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Choosing a Battery Charger

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There are many factors that determine the type of charger required for a particular application. Choosing the right charger is very important to insure not only all requirements are met but also the charger is not over specified resulting in a more costly solution than required. The primary factors in determining charger specifications can be divided into environmental and electrical categories.

Environmental Factors

  1. Is a Waterproof charger required? What are the temperature and humidity requirements? Will the charger be exposed to the element? Will it be used in a highly polluted environment where dust and grime are prevailing? Will it be used in environments where condensation can be produced? Is an extreme temperature range required for very cold environments? Chargetek has units with operation to –35C! The waterproofing provides a hermetic seal that makes it impervious to these situations. In addition, Chargetek uses only UL94-V0 encapsulation material to insure that highest level of safety
  2. Vibration and shock requirements: Do you have a mobility, marine or industrial application where severe vibration can occur regularly? If so, you may want to consider the waterproof series. The encapsulation transforms your unit into a “brick” that allows no movement of external parts preventing things from “shaking loose” and resulting in failure.

System Electrical Factors

  1. Input AC voltage range: Will the charger be operating from 110VAC or 220VAC? Chargetek offers units in both input ranges.
  2. Number of battery banks required to be charged: How many batteries are required to be charged. Is it possible to save cost by using a multi-bank charger as opposed to a single output unit? For example, consider a 24V system comprised of two 12V batteries in series. The entire battery pack can be charged with a single 24V unit or the two 12 batteries can be individually charger using a CT500 dual output units. Chargetek offer single, dual and triple output units that can be configured in many ways, check the “System Configuration” section.
  3. Do the banks share a common negative or are all banks isolated: There will be a significant cost savings if the batteries share a common negative. If the batteries are stacked then the isolated output series are required.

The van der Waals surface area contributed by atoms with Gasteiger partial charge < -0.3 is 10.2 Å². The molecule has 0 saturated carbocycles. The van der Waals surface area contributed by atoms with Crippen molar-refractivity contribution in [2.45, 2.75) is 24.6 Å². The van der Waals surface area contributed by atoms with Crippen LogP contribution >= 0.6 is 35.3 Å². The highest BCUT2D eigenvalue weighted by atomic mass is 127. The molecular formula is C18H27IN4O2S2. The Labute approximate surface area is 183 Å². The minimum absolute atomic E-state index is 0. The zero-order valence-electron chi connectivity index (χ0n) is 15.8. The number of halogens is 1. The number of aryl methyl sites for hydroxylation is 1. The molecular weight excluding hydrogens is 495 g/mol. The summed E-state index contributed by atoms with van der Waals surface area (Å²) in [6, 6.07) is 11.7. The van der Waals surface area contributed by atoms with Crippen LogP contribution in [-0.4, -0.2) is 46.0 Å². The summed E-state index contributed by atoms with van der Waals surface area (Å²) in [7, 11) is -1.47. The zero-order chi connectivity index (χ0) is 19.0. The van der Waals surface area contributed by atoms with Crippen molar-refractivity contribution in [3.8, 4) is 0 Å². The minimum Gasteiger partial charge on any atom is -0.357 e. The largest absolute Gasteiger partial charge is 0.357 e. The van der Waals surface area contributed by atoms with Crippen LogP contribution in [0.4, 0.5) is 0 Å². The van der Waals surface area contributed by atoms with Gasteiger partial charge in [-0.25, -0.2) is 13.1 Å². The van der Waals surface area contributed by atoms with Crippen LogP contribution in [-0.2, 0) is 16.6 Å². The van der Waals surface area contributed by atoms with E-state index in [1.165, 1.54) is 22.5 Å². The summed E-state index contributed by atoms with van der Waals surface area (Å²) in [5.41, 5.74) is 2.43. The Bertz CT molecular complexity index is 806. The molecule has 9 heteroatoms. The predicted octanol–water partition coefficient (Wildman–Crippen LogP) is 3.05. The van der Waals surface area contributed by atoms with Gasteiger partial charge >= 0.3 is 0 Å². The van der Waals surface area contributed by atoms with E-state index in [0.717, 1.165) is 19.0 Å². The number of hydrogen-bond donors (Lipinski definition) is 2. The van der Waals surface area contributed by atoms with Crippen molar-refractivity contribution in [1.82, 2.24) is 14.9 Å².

4. Battery Stack Considerations: If your application requires a stack of batteries to generate a 24/36/48V output then there are several factors to consider both in system design and choosing a charger.
    1. Charge Balancing: When batteries are charged in series by a single output charger, there is no way to determine if both batteries (24V system for example) are being equally charged. Although the current being applied to both batteries is identical, the capacity, age, specific gravity, etc. of the two batteries may not be close enough due to aging (assuming the batteries are an identical type) resulting in unequal battery voltages. For example, it may be possible for one battery to be at 16V and the other to be at 13V. The multi-output charger compensates for this by charging and monitoring each battery separately.
    2. Tapped Loads: A single output charger should not be used if the loading off the stack is not equal. For example, if there is a 12V load off the first battery and another from the entire stack, the discharge currents for the two batteries will not be equal and therefore equal charging currents will not provide an balanced charge to both batteries. Similarly, when building a stack all batteries should be the same type. Again, the multi-output charger compensates for tapped loads by charging and monitoring each battery separately. This could actually save the requirement for adding a third battery if a 12V load is required. In any case, the loads should be cut off if any battery voltage is less than 9.5V since this is a deep discharge and continually draining the battery at this point is not recommended.